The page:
• The extent of the passengers disability and the level of assistance they require from airline staff;
  • Whether the passenger is travelling with a personal wheelchair and if so the nature of that wheelchair; and
  • The level of assistance required for any other passengers already booked on the flight.

In a normal operating environment, the airline can generally accept up to two passengers requiring wheelchair assistance; however this may be more or less depending on the operational and safety requirements of the particular flight.”

(b) Improve the booking process

In some submissions it was suggested that passengers are not always given sufficient notification that their preferred flight is unavailable due to two wheelchair policy restrictions.

This may be because some online booking systems do not allow passengers to provide information about their special requirements. Airlines should review their booking processes for passengers with mobility restrictions (particularly online bookings systems) and update their DAFP's to ensure passengers requiring wheelchair assistance:

  • contact airlines as early as possible before their preferred flight to check the airline can provide appropriate assistance;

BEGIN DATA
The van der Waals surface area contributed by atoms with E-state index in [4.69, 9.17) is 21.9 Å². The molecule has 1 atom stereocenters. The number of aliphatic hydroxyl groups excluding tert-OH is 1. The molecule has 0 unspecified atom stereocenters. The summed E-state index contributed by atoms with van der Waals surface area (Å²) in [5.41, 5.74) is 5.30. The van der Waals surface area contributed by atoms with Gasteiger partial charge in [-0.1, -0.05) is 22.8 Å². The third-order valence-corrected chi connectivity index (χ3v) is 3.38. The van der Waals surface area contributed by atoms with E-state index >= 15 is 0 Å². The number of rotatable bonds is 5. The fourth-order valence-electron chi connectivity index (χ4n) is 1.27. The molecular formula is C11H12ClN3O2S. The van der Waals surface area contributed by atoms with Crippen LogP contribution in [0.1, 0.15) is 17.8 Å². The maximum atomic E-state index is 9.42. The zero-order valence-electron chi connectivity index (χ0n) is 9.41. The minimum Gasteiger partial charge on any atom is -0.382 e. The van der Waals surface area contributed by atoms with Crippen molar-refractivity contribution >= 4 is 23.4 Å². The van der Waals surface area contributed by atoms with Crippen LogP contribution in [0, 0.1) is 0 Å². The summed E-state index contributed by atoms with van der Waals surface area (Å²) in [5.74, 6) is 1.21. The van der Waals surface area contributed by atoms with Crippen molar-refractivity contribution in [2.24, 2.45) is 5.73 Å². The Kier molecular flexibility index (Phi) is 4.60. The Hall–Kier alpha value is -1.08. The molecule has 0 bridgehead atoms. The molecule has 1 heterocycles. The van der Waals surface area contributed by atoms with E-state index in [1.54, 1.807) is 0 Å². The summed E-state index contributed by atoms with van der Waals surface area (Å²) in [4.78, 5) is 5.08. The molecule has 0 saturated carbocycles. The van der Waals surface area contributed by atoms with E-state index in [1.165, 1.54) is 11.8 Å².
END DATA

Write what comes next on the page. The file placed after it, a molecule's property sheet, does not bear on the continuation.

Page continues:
• are prompted to provide the airline with information about their mobility assistance requirements when booking; and
  • are notified as early as possible if they are unable to take their preferred flight and offering the passenger alternative flight arrangements.

(c) Amend the guidance material on the carriage of mobility aids

The Aviation Access Forum should also update the guidance material on the carriage of mobility aids to address issues raised in submissions and reflect best practice in this area. The updated version could include the following:

  • notification should be provided at the booking stage if passengers are unable to take their preferred flight due to limits on the number of passengers requiring wheelchair assistance; and
  • factors airlines should take into account when determining whether a passenger requiring wheelchair assistance can be carried on a particular flight.